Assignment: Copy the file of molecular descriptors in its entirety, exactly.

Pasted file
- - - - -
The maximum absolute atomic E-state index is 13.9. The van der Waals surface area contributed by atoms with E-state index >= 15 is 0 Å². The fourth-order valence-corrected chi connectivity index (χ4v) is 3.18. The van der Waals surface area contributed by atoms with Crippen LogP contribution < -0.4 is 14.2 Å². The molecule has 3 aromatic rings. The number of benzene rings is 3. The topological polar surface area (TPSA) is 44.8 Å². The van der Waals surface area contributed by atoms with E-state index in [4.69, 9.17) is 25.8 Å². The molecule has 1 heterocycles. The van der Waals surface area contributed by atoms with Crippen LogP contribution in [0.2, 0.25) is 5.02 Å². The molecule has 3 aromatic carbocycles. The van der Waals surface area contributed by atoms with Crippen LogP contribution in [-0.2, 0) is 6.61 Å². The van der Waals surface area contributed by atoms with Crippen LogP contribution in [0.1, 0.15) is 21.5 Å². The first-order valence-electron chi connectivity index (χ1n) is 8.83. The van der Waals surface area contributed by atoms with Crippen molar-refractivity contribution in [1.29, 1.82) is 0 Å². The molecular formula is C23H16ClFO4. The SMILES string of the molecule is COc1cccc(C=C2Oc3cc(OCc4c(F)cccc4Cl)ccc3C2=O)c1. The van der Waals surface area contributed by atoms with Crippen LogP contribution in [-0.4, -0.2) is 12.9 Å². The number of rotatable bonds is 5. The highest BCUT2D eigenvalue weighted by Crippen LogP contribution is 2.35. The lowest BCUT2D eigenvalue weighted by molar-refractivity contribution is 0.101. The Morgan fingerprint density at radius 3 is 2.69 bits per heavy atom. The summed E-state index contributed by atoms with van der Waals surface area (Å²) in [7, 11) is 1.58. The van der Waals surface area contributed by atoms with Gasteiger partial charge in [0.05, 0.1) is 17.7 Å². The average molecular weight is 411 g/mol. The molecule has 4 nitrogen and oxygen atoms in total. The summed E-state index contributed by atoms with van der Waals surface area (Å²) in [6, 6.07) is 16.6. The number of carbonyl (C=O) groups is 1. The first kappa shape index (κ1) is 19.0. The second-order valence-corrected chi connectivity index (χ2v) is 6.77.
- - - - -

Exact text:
The maximum absolute atomic E-state index is 13.9. The van der Waals surface area contributed by atoms with E-state index >= 15 is 0 Å². The fourth-order valence-corrected chi connectivity index (χ4v) is 3.18. The van der Waals surface area contributed by atoms with Crippen LogP contribution < -0.4 is 14.2 Å². The molecule has 3 aromatic rings. The number of benzene rings is 3. The topological polar surface area (TPSA) is 44.8 Å². The van der Waals surface area contributed by atoms with E-state index in [4.69, 9.17) is 25.8 Å². The molecule has 1 heterocycles. The van der Waals surface area contributed by atoms with Crippen LogP contribution in [0.2, 0.25) is 5.02 Å². The molecule has 3 aromatic carbocycles. The van der Waals surface area contributed by atoms with Crippen LogP contribution in [-0.2, 0) is 6.61 Å². The van der Waals surface area contributed by atoms with Crippen LogP contribution in [0.1, 0.15) is 21.5 Å². The first-order valence-electron chi connectivity index (χ1n) is 8.83. The van der Waals surface area contributed by atoms with Crippen molar-refractivity contribution in [1.29, 1.82) is 0 Å². The molecular formula is C23H16ClFO4. The SMILES string of the molecule is COc1cccc(C=C2Oc3cc(OCc4c(F)cccc4Cl)ccc3C2=O)c1. The van der Waals surface area contributed by atoms with Crippen LogP contribution in [-0.4, -0.2) is 12.9 Å². The number of rotatable bonds is 5. The highest BCUT2D eigenvalue weighted by Crippen LogP contribution is 2.35. The lowest BCUT2D eigenvalue weighted by molar-refractivity contribution is 0.101. The Morgan fingerprint density at radius 3 is 2.69 bits per heavy atom. The summed E-state index contributed by atoms with van der Waals surface area (Å²) in [7, 11) is 1.58. The van der Waals surface area contributed by atoms with Gasteiger partial charge in [0.05, 0.1) is 17.7 Å². The average molecular weight is 411 g/mol. The molecule has 4 nitrogen and oxygen atoms in total. The summed E-state index contributed by atoms with van der Waals surface area (Å²) in [6, 6.07) is 16.6. The number of carbonyl (C=O) groups is 1. The first kappa shape index (κ1) is 19.0. The second-order valence-corrected chi connectivity index (χ2v) is 6.77.